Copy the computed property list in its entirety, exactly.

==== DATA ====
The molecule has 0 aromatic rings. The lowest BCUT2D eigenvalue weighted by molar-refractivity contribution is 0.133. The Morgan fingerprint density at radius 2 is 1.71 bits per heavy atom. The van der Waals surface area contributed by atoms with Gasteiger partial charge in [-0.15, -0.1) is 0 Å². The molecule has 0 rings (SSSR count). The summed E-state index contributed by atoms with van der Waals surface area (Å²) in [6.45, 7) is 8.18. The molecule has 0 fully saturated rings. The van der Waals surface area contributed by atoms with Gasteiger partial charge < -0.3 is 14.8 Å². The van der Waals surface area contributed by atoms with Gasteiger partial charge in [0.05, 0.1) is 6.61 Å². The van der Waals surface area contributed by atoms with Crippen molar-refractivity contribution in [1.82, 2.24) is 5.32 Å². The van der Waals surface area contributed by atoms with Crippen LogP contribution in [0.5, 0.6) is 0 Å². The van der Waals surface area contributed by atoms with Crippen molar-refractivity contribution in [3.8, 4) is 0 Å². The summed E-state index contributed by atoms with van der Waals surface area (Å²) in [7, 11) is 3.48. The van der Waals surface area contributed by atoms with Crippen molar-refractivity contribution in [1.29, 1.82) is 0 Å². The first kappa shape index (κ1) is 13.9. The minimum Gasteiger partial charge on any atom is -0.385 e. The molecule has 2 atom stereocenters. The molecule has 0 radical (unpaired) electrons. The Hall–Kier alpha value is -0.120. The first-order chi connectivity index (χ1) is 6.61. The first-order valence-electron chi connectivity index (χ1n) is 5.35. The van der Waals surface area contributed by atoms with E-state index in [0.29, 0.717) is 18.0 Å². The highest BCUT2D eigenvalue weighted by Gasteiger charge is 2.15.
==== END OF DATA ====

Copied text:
The molecule has 0 aromatic rings. The lowest BCUT2D eigenvalue weighted by molar-refractivity contribution is 0.133. The Morgan fingerprint density at radius 2 is 1.71 bits per heavy atom. The van der Waals surface area contributed by atoms with Gasteiger partial charge in [-0.15, -0.1) is 0 Å². The molecule has 0 rings (SSSR count). The summed E-state index contributed by atoms with van der Waals surface area (Å²) in [6.45, 7) is 8.18. The molecule has 0 fully saturated rings. The van der Waals surface area contributed by atoms with Gasteiger partial charge < -0.3 is 14.8 Å². The van der Waals surface area contributed by atoms with Gasteiger partial charge in [0.05, 0.1) is 6.61 Å². The van der Waals surface area contributed by atoms with Crippen molar-refractivity contribution in [1.82, 2.24) is 5.32 Å². The van der Waals surface area contributed by atoms with Crippen LogP contribution in [0.5, 0.6) is 0 Å². The van der Waals surface area contributed by atoms with Crippen molar-refractivity contribution in [3.8, 4) is 0 Å². The summed E-state index contributed by atoms with van der Waals surface area (Å²) in [7, 11) is 3.48. The van der Waals surface area contributed by atoms with Crippen molar-refractivity contribution in [1.29, 1.82) is 0 Å². The first kappa shape index (κ1) is 13.9. The minimum Gasteiger partial charge on any atom is -0.385 e. The molecule has 2 atom stereocenters. The molecule has 0 radical (unpaired) electrons. The Hall–Kier alpha value is -0.120. The first-order chi connectivity index (χ1) is 6.61. The first-order valence-electron chi connectivity index (χ1n) is 5.35. The van der Waals surface area contributed by atoms with E-state index in [0.29, 0.717) is 18.0 Å². The highest BCUT2D eigenvalue weighted by Gasteiger charge is 2.15.